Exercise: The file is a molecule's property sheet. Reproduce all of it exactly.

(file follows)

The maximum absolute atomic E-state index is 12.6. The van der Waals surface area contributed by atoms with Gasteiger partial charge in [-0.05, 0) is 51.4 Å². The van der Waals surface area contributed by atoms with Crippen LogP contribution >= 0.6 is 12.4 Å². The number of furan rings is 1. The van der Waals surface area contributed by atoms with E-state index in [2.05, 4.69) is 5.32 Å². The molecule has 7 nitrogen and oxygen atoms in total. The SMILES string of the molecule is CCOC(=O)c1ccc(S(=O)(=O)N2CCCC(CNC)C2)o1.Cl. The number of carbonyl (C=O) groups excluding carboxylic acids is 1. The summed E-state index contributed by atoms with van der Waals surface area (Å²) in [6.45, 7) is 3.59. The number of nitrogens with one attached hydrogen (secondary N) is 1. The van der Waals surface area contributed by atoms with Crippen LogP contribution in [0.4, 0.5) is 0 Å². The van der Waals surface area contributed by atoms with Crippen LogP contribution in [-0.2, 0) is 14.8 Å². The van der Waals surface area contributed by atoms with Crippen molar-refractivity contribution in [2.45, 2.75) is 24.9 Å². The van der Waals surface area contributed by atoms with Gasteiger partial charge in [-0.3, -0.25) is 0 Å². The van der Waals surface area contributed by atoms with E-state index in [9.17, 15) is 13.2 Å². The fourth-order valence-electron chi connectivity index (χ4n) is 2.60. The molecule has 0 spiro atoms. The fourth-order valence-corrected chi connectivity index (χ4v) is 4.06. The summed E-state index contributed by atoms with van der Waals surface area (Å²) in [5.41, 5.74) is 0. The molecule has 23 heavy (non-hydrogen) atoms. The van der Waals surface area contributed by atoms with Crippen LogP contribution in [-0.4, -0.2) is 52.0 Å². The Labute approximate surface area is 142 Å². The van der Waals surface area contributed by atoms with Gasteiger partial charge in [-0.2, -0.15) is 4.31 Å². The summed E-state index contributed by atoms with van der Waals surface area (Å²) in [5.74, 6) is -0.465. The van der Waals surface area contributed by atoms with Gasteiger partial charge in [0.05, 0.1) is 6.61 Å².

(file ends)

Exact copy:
The maximum absolute atomic E-state index is 12.6. The van der Waals surface area contributed by atoms with Gasteiger partial charge in [-0.05, 0) is 51.4 Å². The van der Waals surface area contributed by atoms with Crippen LogP contribution >= 0.6 is 12.4 Å². The number of furan rings is 1. The van der Waals surface area contributed by atoms with E-state index in [2.05, 4.69) is 5.32 Å². The molecule has 7 nitrogen and oxygen atoms in total. The SMILES string of the molecule is CCOC(=O)c1ccc(S(=O)(=O)N2CCCC(CNC)C2)o1.Cl. The number of carbonyl (C=O) groups excluding carboxylic acids is 1. The summed E-state index contributed by atoms with van der Waals surface area (Å²) in [6.45, 7) is 3.59. The number of nitrogens with one attached hydrogen (secondary N) is 1. The van der Waals surface area contributed by atoms with Crippen LogP contribution in [0.4, 0.5) is 0 Å². The van der Waals surface area contributed by atoms with Crippen LogP contribution in [-0.2, 0) is 14.8 Å². The van der Waals surface area contributed by atoms with Crippen molar-refractivity contribution in [2.45, 2.75) is 24.9 Å². The van der Waals surface area contributed by atoms with Gasteiger partial charge in [-0.3, -0.25) is 0 Å². The van der Waals surface area contributed by atoms with E-state index in [9.17, 15) is 13.2 Å². The fourth-order valence-electron chi connectivity index (χ4n) is 2.60. The molecule has 0 spiro atoms. The fourth-order valence-corrected chi connectivity index (χ4v) is 4.06. The summed E-state index contributed by atoms with van der Waals surface area (Å²) in [5.41, 5.74) is 0. The molecule has 23 heavy (non-hydrogen) atoms. The van der Waals surface area contributed by atoms with Crippen LogP contribution in [-0.4, -0.2) is 52.0 Å². The Labute approximate surface area is 142 Å². The van der Waals surface area contributed by atoms with Gasteiger partial charge in [-0.2, -0.15) is 4.31 Å². The summed E-state index contributed by atoms with van der Waals surface area (Å²) in [5.74, 6) is -0.465. The van der Waals surface area contributed by atoms with Gasteiger partial charge in [0.05, 0.1) is 6.61 Å².